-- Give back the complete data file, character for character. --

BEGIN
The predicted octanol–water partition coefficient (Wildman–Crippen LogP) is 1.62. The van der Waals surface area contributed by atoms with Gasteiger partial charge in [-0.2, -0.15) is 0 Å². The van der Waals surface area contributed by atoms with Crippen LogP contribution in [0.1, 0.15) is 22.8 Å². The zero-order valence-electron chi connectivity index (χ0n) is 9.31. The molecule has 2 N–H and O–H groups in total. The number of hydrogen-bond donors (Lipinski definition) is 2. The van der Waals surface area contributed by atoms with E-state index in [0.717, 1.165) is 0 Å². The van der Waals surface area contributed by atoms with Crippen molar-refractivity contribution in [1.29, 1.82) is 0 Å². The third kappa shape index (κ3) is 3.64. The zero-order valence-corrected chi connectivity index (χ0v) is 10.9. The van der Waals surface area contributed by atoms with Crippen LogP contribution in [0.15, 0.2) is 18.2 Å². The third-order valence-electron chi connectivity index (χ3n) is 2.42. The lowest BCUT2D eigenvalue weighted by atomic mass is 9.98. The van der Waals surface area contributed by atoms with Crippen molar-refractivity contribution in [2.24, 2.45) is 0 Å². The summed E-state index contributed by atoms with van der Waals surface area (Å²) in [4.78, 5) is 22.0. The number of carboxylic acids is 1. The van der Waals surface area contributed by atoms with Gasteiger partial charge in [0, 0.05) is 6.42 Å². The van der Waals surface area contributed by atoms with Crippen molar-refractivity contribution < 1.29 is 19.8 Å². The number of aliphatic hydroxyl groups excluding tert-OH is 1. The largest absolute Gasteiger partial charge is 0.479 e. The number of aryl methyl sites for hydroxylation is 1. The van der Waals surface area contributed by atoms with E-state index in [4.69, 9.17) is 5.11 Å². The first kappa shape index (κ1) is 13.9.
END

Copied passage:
The predicted octanol–water partition coefficient (Wildman–Crippen LogP) is 1.62. The van der Waals surface area contributed by atoms with Gasteiger partial charge in [-0.2, -0.15) is 0 Å². The van der Waals surface area contributed by atoms with Crippen LogP contribution in [0.1, 0.15) is 22.8 Å². The zero-order valence-electron chi connectivity index (χ0n) is 9.31. The molecule has 2 N–H and O–H groups in total. The number of hydrogen-bond donors (Lipinski definition) is 2. The van der Waals surface area contributed by atoms with E-state index in [0.717, 1.165) is 0 Å². The van der Waals surface area contributed by atoms with Crippen molar-refractivity contribution in [1.29, 1.82) is 0 Å². The third kappa shape index (κ3) is 3.64. The zero-order valence-corrected chi connectivity index (χ0v) is 10.9. The van der Waals surface area contributed by atoms with Crippen LogP contribution in [0.15, 0.2) is 18.2 Å². The third-order valence-electron chi connectivity index (χ3n) is 2.42. The lowest BCUT2D eigenvalue weighted by atomic mass is 9.98. The van der Waals surface area contributed by atoms with Crippen molar-refractivity contribution in [2.24, 2.45) is 0 Å². The summed E-state index contributed by atoms with van der Waals surface area (Å²) in [4.78, 5) is 22.0. The number of carboxylic acids is 1. The van der Waals surface area contributed by atoms with Gasteiger partial charge in [0, 0.05) is 6.42 Å². The van der Waals surface area contributed by atoms with Crippen molar-refractivity contribution < 1.29 is 19.8 Å². The number of aliphatic hydroxyl groups excluding tert-OH is 1. The largest absolute Gasteiger partial charge is 0.479 e. The number of aryl methyl sites for hydroxylation is 1. The van der Waals surface area contributed by atoms with E-state index in [4.69, 9.17) is 5.11 Å². The first kappa shape index (κ1) is 13.9.